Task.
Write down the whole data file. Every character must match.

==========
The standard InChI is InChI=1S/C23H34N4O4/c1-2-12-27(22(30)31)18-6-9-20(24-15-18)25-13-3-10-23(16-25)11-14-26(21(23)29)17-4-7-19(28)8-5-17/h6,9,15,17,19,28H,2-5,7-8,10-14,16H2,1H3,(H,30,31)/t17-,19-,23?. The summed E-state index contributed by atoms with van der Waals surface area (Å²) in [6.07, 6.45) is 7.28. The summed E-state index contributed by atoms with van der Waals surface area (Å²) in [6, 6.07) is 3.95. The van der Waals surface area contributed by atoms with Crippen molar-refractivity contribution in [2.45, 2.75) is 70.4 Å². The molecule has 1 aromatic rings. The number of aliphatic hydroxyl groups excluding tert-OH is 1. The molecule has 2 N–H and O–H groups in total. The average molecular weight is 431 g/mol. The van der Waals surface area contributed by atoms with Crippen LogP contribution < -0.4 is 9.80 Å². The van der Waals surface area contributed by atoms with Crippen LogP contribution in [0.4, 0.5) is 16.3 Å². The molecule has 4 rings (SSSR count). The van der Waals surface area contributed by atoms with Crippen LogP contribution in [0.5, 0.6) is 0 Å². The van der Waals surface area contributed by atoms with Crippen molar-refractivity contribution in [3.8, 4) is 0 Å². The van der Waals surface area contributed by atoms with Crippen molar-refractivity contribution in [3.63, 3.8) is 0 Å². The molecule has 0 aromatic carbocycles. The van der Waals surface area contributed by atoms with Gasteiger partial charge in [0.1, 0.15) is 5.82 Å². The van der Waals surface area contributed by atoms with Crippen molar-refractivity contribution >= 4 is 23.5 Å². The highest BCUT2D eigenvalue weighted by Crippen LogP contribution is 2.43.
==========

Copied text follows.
The standard InChI is InChI=1S/C23H34N4O4/c1-2-12-27(22(30)31)18-6-9-20(24-15-18)25-13-3-10-23(16-25)11-14-26(21(23)29)17-4-7-19(28)8-5-17/h6,9,15,17,19,28H,2-5,7-8,10-14,16H2,1H3,(H,30,31)/t17-,19-,23?. The summed E-state index contributed by atoms with van der Waals surface area (Å²) in [6.07, 6.45) is 7.28. The summed E-state index contributed by atoms with van der Waals surface area (Å²) in [6, 6.07) is 3.95. The van der Waals surface area contributed by atoms with Crippen molar-refractivity contribution in [2.45, 2.75) is 70.4 Å². The molecule has 1 aromatic rings. The number of aliphatic hydroxyl groups excluding tert-OH is 1. The molecule has 2 N–H and O–H groups in total. The average molecular weight is 431 g/mol. The van der Waals surface area contributed by atoms with Crippen LogP contribution < -0.4 is 9.80 Å². The van der Waals surface area contributed by atoms with Crippen LogP contribution in [0.4, 0.5) is 16.3 Å². The molecule has 4 rings (SSSR count). The van der Waals surface area contributed by atoms with Crippen LogP contribution in [0.5, 0.6) is 0 Å². The van der Waals surface area contributed by atoms with Crippen molar-refractivity contribution in [3.8, 4) is 0 Å². The van der Waals surface area contributed by atoms with Crippen molar-refractivity contribution in [3.63, 3.8) is 0 Å². The molecule has 0 aromatic carbocycles. The van der Waals surface area contributed by atoms with Gasteiger partial charge in [0.1, 0.15) is 5.82 Å². The van der Waals surface area contributed by atoms with Crippen molar-refractivity contribution >= 4 is 23.5 Å². The highest BCUT2D eigenvalue weighted by Crippen LogP contribution is 2.43.